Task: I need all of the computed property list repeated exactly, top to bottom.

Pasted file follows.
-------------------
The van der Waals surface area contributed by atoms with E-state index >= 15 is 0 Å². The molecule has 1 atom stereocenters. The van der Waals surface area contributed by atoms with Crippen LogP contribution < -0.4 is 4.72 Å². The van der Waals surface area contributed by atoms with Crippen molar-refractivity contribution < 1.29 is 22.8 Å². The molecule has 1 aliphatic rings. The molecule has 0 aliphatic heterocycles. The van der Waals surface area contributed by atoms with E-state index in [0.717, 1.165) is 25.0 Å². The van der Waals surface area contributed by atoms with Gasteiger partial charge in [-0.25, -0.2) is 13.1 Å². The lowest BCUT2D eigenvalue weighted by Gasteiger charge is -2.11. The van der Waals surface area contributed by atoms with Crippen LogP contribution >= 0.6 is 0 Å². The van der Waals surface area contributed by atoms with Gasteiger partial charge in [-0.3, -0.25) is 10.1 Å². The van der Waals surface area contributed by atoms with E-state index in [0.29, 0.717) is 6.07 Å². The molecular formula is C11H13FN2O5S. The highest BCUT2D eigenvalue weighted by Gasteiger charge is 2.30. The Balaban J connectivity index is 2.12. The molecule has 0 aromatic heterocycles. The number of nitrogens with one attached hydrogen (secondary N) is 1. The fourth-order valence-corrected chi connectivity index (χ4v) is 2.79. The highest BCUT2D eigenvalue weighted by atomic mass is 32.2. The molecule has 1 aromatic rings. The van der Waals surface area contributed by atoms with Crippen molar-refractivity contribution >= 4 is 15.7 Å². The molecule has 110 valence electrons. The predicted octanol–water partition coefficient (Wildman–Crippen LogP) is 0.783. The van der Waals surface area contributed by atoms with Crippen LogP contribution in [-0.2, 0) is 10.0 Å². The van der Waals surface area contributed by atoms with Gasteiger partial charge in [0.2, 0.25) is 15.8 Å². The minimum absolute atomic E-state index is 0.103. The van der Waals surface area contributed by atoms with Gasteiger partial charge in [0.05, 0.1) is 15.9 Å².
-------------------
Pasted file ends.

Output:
The van der Waals surface area contributed by atoms with E-state index >= 15 is 0 Å². The molecule has 1 atom stereocenters. The van der Waals surface area contributed by atoms with Crippen LogP contribution < -0.4 is 4.72 Å². The van der Waals surface area contributed by atoms with Crippen molar-refractivity contribution < 1.29 is 22.8 Å². The molecule has 1 aliphatic rings. The molecule has 0 aliphatic heterocycles. The van der Waals surface area contributed by atoms with E-state index in [0.717, 1.165) is 25.0 Å². The van der Waals surface area contributed by atoms with Gasteiger partial charge in [-0.25, -0.2) is 13.1 Å². The lowest BCUT2D eigenvalue weighted by Gasteiger charge is -2.11. The van der Waals surface area contributed by atoms with Crippen LogP contribution >= 0.6 is 0 Å². The van der Waals surface area contributed by atoms with Gasteiger partial charge in [-0.3, -0.25) is 10.1 Å². The van der Waals surface area contributed by atoms with E-state index in [0.29, 0.717) is 6.07 Å². The molecular formula is C11H13FN2O5S. The highest BCUT2D eigenvalue weighted by Gasteiger charge is 2.30. The Balaban J connectivity index is 2.12. The molecule has 0 aromatic heterocycles. The number of nitrogens with one attached hydrogen (secondary N) is 1. The fourth-order valence-corrected chi connectivity index (χ4v) is 2.79. The highest BCUT2D eigenvalue weighted by atomic mass is 32.2. The molecule has 1 aromatic rings. The van der Waals surface area contributed by atoms with Crippen molar-refractivity contribution >= 4 is 15.7 Å². The molecule has 110 valence electrons. The predicted octanol–water partition coefficient (Wildman–Crippen LogP) is 0.783. The van der Waals surface area contributed by atoms with Crippen LogP contribution in [-0.2, 0) is 10.0 Å². The van der Waals surface area contributed by atoms with Gasteiger partial charge in [0.2, 0.25) is 15.8 Å². The minimum absolute atomic E-state index is 0.103. The van der Waals surface area contributed by atoms with Gasteiger partial charge in [0.05, 0.1) is 15.9 Å².